TechSpot

Upgrade or new pc

By RineEater
Mar 19, 2008
  1. I know people probably ask these kinds of things all the time, but that's what this site is for. I need help deciding if I should upgrade, buy new, or stick with the PC i have. I pretty much only care about gaming. The main issue is I leave in August and will have no further need for a desktop pc. This is where I'm not sure what to do. My PC is already getting kind of old and I don't think I could go 5 months without playing games- and the ones coming out currently are not going to run well on my pc. But since i'm gone in 5 months I don't want to spend too much money on something i won't be using- so i don't really want to buy new.

    The specs:

    Operating system: Windows XP Home Edition
    System Manufacturer: Gateway
    System Model: GT4022
    Motherboard Manufacturer: First International Computer, Inc.
    Motherboard Model: KTBC51G
    Memory: 1.5 GB
    CPU Manufacturer: AuthenticAMD
    CPU Family: AMD Athlon(tm) 64 Processor 4000+ Model 7, Stepping 2
    CPU Speed: 2410 MHz
    Video Card: Nvidia GeForce 8600GTS 256MB

    Anything else you need?



    What I need to know is how should I upgrade my PC for good gaming performance that will get me through the next 5 months without costing too much? I was planning on getting more memory, but the CPU is getting kinda old too. And what should I do about my video card? I don't think that will last either.Hopefully the Motherboard is good for now and any upgrades I make. Oh and I guess I don't want to spend more than $600 for all upgrades- then I might as well buy a whole new pc.

    Thanks for your help.
     
  2. Matthew

    Matthew TechSpot Staff Posts: 5,268   +92

    Probably better off going the "new" route, although you can recycle parts from your current PC. You should be able to keep within the $600 budget.

    Your RAM and CPU are all but obsolete and are going to cost more than they're worth performance-wise to upgrade.

    I would generally recommend that you build around Intel's Core 2 Duo, but, they're a tad bit more expensive and with a $600 budget (although a Core 2 Duo is doable with $600) along side a short 5 months of use, you might as well save yourself a few bucks and go with an AMD.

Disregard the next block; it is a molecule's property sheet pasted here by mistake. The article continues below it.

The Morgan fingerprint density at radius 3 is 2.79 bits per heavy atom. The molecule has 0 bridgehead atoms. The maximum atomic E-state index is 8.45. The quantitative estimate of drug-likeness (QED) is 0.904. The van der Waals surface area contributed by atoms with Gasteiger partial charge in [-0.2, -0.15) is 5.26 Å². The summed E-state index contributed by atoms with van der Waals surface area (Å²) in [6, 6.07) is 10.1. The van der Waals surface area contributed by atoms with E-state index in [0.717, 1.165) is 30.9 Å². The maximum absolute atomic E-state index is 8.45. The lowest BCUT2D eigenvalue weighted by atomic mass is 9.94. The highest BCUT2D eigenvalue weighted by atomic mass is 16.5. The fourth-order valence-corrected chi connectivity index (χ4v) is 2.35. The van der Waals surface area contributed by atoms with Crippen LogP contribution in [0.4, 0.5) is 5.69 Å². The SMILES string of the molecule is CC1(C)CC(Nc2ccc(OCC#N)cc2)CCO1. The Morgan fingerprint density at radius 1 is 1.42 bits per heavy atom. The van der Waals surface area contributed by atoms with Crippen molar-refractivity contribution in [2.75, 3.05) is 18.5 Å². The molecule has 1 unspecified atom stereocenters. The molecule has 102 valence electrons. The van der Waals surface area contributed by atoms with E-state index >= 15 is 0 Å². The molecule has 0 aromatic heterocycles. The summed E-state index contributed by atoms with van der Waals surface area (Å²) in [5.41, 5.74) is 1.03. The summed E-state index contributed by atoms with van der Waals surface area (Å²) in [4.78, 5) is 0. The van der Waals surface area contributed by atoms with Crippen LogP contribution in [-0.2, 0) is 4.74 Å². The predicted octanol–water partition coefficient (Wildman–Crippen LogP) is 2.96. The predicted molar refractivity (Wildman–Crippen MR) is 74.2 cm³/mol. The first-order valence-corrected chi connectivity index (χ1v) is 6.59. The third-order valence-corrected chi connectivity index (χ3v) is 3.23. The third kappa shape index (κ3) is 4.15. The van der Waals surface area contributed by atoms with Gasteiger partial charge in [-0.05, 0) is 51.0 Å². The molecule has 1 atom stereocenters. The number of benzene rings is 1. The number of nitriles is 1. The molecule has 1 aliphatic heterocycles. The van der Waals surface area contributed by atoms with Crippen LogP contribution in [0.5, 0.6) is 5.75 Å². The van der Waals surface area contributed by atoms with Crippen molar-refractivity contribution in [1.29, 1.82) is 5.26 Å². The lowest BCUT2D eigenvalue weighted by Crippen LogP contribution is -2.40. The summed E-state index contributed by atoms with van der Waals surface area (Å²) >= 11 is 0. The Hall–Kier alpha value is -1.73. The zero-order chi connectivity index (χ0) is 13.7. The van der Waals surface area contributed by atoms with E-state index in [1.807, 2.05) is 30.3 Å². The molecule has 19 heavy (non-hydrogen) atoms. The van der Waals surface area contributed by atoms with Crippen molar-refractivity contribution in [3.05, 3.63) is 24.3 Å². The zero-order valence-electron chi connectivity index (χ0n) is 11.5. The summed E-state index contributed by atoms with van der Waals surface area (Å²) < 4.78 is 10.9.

Do you know if your current motherboard is ATX or Micro-ATX? You might want to make sure whatever board you decide on will fit in your case.

    Here is a motherboard, CPU, RAM and PSU:

    GA-M57SLI-S4 $89.99
    AMD Athlon 64 X2 5400+ OEM (Doesn't include heatsink) $96.99
    CORSAIR XMS2 2x1024MB DDR2 800MHz $34.00
    ELT400AWT $79.99

    If you want a new VPU and case:

    MSI 9600GT $144.99
    Antec Nine Hundred $59.99

    The totals below are the sums before shipping and after rebates:

    Motherboard, CPU, RAM, PSU: $300.97
    VPU and case: $204.98
    Combined: $505.95

    :p Combined, you'd still have enough for the heatsink and a nice present for me.
     
  3. RineEater

    RineEater TS Rookie Topic Starter Posts: 38

    That's some pretty good stuff and really good deals on it. Thanks for the links. The only problem is I'd have to get my parents to buy it online- so annoying. Of course I also have never installed a motherboard or CPU so I'd have to be careful with that. So do they have heat sinks too? Or is that something I can take from my current PC? I've never dealt with this stuff before. I've done RAM, video cards, power supplys, hard drives, and cd rom drives. That's why i'm on here.
     
  4. Matthew

    Matthew TechSpot Staff Posts: 5,268   +92

    No, you can't use your current stock CPU. You can pick another CPU that is boxed, and that'll come with a stock CPU, but I figured you might want an aftermarket heatsink if you were gaming.
     
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